Posted by: kenwbudd | December 5, 2009

China: Reducing Barriers for Foreign Investors and Partnerships

Foreign firms and individuals will be allowed to form partnerships in China under new rules that legal experts say will make it easier for overseas investors to set up in the country.

The State Council, or cabinet, said the new rules will reduce bureaucratic red tape for foreigners wanting to start a business in China.

Lawyers said the rules would mostly benefit foreign companies in the services sector, such as restaurants and consultants.

The rules, which come into effect in March 2010, are designed to “stabilise and expand” foreign investment in China, the State Council said in a statement posted on its website this week.

They will “simplify bureaucratic procedures … for foreign companies or individuals to set up partnerships within China,” the statement said.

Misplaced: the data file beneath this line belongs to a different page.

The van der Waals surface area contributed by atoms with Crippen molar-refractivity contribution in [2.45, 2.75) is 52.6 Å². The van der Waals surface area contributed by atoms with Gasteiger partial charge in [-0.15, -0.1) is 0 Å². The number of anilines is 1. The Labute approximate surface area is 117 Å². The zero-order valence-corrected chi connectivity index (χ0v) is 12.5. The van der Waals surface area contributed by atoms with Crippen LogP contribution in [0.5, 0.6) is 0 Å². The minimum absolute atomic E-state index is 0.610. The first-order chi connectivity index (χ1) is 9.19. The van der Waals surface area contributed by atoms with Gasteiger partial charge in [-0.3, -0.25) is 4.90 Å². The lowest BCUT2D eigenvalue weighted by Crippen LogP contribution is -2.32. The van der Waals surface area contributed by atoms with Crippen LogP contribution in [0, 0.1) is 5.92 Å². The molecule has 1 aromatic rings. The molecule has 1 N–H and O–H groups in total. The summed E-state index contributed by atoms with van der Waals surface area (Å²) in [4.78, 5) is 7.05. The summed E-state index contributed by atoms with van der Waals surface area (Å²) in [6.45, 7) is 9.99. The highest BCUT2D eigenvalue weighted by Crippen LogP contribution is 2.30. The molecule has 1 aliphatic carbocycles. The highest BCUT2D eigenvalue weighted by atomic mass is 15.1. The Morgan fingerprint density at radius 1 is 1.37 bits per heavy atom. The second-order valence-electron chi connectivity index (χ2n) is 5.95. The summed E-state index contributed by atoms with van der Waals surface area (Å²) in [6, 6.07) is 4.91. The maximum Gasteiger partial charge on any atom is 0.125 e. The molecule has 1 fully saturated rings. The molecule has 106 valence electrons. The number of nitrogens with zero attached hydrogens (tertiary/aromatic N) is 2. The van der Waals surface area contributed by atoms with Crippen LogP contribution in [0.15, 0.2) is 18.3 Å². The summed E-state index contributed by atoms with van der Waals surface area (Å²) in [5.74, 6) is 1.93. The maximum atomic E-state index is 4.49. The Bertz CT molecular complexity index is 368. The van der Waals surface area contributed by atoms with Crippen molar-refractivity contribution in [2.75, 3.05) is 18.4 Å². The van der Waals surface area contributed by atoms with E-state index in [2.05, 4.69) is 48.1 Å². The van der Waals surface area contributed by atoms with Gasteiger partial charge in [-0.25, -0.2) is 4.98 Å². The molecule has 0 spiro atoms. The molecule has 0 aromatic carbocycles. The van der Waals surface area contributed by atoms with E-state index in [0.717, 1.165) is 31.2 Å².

Foreign companies and individuals will be allowed to register their operations and will not need to seek the approval of the Ministry of Commerce.

“It will have a great impact on foreign investors. The rules offer an additional investment vehicle,” said Zou Ji, a Shanghai-based lawyer with Allen and Overy.

China currently allows foreigners to invest in China through joint ventures or wholly owned foreign enterprises and are required to stump up a certain amount of cash, depending on the industry, Zou said.

Under the new rules “there is no clear requirement that investors have to contribute cash,” she said.

Huang Kai, a Beijing-based lawyer with Lutong United Law Firm, said: “If I do not have much money and just want to open a restaurant, now I can choose to go with a partnership.” It will be interesting to see what role the partner plays in this agreement and whether there are restrictions on elligibility of suitable partners.

The rules do not apply fully to private equity funds.

But Zou sounded a note of caution, saying: “You never know how they are going to enforce or implement these in practice. From the face of it there seems to be more flexibility.”

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